The term restructuring very much relates to the process of reviewing the existing set-up as well as preparing a well thought out plan for reorganising the business, with usually the aim of improving profitability of the enterprise. For obvious reasons, if the programme involves reducing headcount, it will evoke strong feelings for all stakeholders, and should therefore be given the appropriate consideration.
The process of restructuring, if carried out correctly, can have a reinvigorating impact for the whole company. It is the chance to ditch old, out-of-date structures / reporting lines and build a new structure that is fit the for the future.
At gutowski&milner we have in-depth experience of implementing such processes, from wide ranging (all encompassing) wholesale changes to minor adjustments to the organisation. Whatever the planned changes, it is vital to consider the following points before implementation:
- What is the reason for the changes?
- Define the goals and objectives of the programme
- Agree the budget (including likely redundancy / legal costs)
- Articulate the changes – who does what till when?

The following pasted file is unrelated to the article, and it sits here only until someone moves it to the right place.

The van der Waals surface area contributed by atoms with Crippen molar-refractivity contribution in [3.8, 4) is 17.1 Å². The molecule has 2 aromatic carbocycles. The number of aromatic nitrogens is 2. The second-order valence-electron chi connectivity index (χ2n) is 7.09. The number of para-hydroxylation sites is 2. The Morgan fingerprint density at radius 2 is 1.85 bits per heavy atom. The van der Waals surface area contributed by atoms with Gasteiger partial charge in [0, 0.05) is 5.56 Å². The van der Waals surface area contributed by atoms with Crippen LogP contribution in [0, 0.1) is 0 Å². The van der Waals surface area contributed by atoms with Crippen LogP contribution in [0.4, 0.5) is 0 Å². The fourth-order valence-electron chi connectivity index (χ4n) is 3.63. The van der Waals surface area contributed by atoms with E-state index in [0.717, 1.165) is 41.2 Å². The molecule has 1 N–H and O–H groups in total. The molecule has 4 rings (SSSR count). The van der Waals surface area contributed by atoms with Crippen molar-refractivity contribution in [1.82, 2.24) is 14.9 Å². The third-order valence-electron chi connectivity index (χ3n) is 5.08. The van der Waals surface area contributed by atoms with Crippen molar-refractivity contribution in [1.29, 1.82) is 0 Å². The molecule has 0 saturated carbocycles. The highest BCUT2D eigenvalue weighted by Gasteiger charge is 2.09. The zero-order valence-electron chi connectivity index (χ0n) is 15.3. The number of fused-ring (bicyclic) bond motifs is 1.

- Timeframe for the changes
- Communication programme
The reasons for re-organising a business can be numerous, but will most likely include:
- Need to improve profitability
- Declining sales – due to competitor activity or market trends
- Redeploying resources – due to a change in performance / opportunity in a specific category
- Strengthen legal structures
- Pre or post M&A activity
After the restructuring programme has been approved by the relevant stakeholders, a strategy for implementation will need to be prepared, at this point we believe that communication within the organisation is vital.
It is very likely that (despite your best efforts), there will be some rumours within the organisation that “changes are afoot”! This can be a critical time for the business – with employee moral dipping and focus being spent on internal politics, rather than driving the enterprise forward.
You will now need to act quickly. There is nothing positive about an organisation where rumours are swirling around, stakeholders are not focused on their tasks, morale has lowered and everyone is anticipating changes.
In our experience, it is vital to be honest when you communicate the planned changes. Most people will understand (but may not like), and this is a lot better than being less than honest in the first place, remember, the truth always comes out!
If the restructuring activity involves headcount reductions, be fair with your outgoing employees – create an exit programme with as much care as you would for a new incoming employee. There is a very good reason for this – you want the enterprise (post restructuring) to have every chance of delivering on your goals / objectives, and this could be put into jeopardy should the remaining stakeholders feel that their ex. team members have not been treated appropriately.